Flying Machines

Flying Machines

A History of Early Aviation

Langley's Aerodome

Samuel Pierpont Langley

Samuel Pierpont Langley was America’s leading contender to become the inventor of the first successful heavier-than-air flying machine. A noted astronomer with an interest in aeronautics, Langley became the third Secretary of the Smithson Institution in 1887 following the death of Spencer Baird.

Portrait of Samuel P. Langley courtesy of the Library of Congress. Langley had researched aeronautics earlier in his career at the Allegheny Observatory in Pittsburgh. Now at the Smithsonian, he continued his research into heavier-than-air flight, and over the next decade built and tested several fixed- winged aerodromes.

Calvin Goddard examines a revolver using a helixometer, an instrument he co-invented with colleague, John Fisher. The helixometer utilized a telescope that inserted into a gun barrel to determine whether the weapon had been fired recently, its rifling pattern, and the condition of the barrel. Image source: Goddard, Calvin H. “Who Did The Shooting?” Popular Science, vol. 111, no. 5, 1927, pp. 21-22, 171. View Source

Flight of the Aerodrome

Langley’s first successful, unpiloted flight of his aircraft occurred on May 6, 1896. He launched Aerodrome 5 with a catapult from a houseboat on the Potomac River near Quantico, Virginia. The craft went 3,300 feet at 30 miles per hour powered by a small gasoline engine. A second launch that same day traveled 2,300 feet. Langley made another unpiloted flight in November that traveled nearly 4,700 feet. With these successes, Langley believed that if he had the resources, he would soon be able to build a piloted flying machine.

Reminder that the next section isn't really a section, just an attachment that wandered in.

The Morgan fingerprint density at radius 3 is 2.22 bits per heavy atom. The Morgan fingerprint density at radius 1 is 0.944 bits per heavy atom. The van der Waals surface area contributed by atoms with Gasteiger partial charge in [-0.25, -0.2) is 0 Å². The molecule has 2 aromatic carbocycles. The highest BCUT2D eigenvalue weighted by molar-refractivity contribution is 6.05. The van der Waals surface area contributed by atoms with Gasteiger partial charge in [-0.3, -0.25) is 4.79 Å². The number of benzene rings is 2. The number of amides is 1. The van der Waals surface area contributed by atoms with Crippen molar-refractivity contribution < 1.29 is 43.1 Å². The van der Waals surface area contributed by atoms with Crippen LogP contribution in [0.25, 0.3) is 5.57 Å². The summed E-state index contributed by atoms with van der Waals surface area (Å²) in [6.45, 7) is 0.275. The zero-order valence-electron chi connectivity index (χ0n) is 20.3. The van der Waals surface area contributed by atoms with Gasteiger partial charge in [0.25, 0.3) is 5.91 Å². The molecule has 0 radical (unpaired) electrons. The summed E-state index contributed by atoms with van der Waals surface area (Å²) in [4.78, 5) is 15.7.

Langley’s Aerodrome A on the houseboat ready for launch in 1903. The aircraft measured 52 feet in length and sported a 50-foot wingspan. It weighed 750 pounds with a pilot aboard and was powered by a 52-horse-power engine. Photo credit: Manly, Charles. “Langley Memoir on Mechanical Flight: Part II, 1897 to 1903.” Smithsonian Contributions to Knowledge, vol. 27, no. 3, Smithsonian Institution, 1911. View Source.

Failure on the Potomac

In 1898, with the aid of his friend, Charles Walcott, Director of the U.S. Geological Survey, Langley secured funding, including $50,000 from the U.S. War Department, to build a full-scale, piloted flying machine that he named, Aerodrome A. On October 3, 1903, the first flight attempt of Aerodrome A splashed into the Potomac River with Langley’s assistant, Charles Manly, at the controls. A second attempt on December 9 proved equally disastrous with the aircraft breaking apart soon after launch and crashing into the water. Though the pilot was unharmed, public ridicule in the press forever damaged Langley’s aviation dreams. He died three years later without making another flight.